In the manufacturing process different combinations of resins and polymers create plastics with different properties, and different types of plastic present different health hazards. Numerous toxic chemicals are released, many known to be carcinogenic and neurotoxic. These include vinyl chloride, from PVC; dioxins and benzene, from polystyrene; and formaldehyde, from polycarbonates.

Many of these are known as persistent organic pollutants or POPs, are highly toxic and unlikely to go away.

The application of heat, repeated washing, changes in acidity and alkalinity cause plastics to leach a number of chemicals into the environment from the manufacturing process right through to the consumption and maintenance of plastic products. Climate change challenges of increasing temperatures and acidity both on land and sea, rising incidences of excessive winds, bushfires and storm surges could exacerbate the situation on numerous levels, too many to mention.

The worst offender, widely used in food and beverage packaging is bisphenol A, or BPA. An American centre for disease study found it in 95% of urine samples it tested, it has been measured in our blood, amniotic fluid and breast milk. Whilst its Food and Drug administration maintains its BPA levels are safe, they did ban its use in babies bottles, however a common substitute, Biphenol S (BPS), itself an endocrine disruptor, has been observed to cause many of the same problems as BPA. Further studies concluded that BPA leaches into water at room temperature, and when exposed to boiling water, leaches 55 times more rapidly. This begs the question as to why it is used in so many of the products we consume. That café cup of coffee and convenient take away might need to be considered a health hazard.

Polycarbonate water bottles are a major source of human BPA exposure (some formaldehyde perhaps-yum) and yet the self-interested, multinational corporations producing them are contemptuously increasing their production. Them and other powerful allied industries and corporations are prepared to spend billions of dollars to misinform consumers, debase expert analysis, lobby governments, to repeal bans and litigate to dissuade and dismantle any legislation likely to affect ‘business as usual’. For an embarrassing number of companies its cash before consumers, profits before protection, share-holders before shame. However, there is a growing number of predominately small businesses developing a conscience and embracing change and we need to praise and support them.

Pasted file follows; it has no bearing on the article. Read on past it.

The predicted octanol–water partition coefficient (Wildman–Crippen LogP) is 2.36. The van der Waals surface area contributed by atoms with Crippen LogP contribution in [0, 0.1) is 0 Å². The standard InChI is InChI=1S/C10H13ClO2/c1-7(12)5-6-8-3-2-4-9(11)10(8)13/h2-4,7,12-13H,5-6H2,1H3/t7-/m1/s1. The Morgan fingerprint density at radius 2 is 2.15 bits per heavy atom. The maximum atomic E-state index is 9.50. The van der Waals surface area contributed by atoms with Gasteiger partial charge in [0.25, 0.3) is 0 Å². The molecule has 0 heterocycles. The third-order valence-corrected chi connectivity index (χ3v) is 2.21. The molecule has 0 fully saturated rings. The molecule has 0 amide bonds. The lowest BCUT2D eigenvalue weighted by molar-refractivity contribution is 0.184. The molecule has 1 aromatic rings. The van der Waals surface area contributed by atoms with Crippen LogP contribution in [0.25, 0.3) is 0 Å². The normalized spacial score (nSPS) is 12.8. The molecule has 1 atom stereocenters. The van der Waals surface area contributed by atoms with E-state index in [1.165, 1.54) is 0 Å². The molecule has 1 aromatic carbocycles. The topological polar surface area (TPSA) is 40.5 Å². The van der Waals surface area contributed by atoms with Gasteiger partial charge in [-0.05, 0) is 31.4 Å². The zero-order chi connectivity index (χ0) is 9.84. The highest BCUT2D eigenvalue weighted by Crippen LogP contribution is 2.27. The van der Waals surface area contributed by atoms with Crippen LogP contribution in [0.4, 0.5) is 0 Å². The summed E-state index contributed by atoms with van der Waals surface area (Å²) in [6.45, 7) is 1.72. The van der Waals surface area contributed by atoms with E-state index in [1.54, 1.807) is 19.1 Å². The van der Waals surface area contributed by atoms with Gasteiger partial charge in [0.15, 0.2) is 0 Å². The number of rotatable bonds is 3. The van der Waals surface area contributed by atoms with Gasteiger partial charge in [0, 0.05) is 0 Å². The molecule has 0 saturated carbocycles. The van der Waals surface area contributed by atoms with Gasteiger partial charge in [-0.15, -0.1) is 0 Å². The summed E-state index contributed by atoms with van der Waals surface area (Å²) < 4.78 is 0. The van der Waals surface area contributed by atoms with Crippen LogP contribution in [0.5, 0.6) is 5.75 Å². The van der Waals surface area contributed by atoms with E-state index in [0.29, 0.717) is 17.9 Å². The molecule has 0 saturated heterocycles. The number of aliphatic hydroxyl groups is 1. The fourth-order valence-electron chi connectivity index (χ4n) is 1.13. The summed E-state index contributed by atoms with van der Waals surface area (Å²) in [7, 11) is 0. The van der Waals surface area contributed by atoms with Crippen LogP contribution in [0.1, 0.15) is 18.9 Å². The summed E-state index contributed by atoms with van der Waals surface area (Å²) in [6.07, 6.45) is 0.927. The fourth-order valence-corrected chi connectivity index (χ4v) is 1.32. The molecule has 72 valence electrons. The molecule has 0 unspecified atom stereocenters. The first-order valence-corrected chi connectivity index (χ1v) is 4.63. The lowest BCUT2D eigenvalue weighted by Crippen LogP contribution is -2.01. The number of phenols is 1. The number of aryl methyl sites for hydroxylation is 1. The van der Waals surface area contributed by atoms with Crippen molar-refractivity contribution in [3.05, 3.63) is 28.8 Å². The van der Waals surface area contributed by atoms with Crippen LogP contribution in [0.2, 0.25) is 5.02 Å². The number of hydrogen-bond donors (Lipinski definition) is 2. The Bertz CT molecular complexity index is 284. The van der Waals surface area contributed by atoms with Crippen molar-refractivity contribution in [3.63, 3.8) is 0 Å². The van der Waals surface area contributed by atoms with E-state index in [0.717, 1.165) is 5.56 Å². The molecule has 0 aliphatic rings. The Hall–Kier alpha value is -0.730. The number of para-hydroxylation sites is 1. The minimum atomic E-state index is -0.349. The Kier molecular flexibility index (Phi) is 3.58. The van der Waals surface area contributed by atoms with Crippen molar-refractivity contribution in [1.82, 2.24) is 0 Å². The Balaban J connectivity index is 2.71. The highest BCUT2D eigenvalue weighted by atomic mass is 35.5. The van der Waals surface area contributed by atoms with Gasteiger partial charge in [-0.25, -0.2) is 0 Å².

Another class are those called phthalates, predominant endocrine inhibiters contained in PVCs. Used to soften plastic they can be found in toys, hygiene products like deodorants and shampoos, cosmetics, shower curtains, plastic tablecloths, raincoats, pliable food packaging and a many other products. Being loosely bound to plastic they are easily absorbed into food, beverages and saliva, and commonly detected in our bodies.

Another health problem referred to as outgassing is where chemically volatile organic compounds (VOC’s) in the form of gases are evaporated into the air then inhaled or absorbed into other things including our bodies. They can be detected by odour, that nice new car smell or the assault on the senses of walking into a two dollar shop. VOCs are prevalent in households and can cause what is referred to as “sick building syndrome” and cause occupants to report symptoms such as dizziness, nausea, allergies, skin/eye/nose/throat irritations and asthma. Long term exposure, can include cancer and heart disease. These VOCs include aldehydes, alcohols, plasticizers, and alkanes. PVC is probably the worst outgassing offender of them. Heat can exacerbate outgassing occurrences and poor ventilation concentrate them in containing it.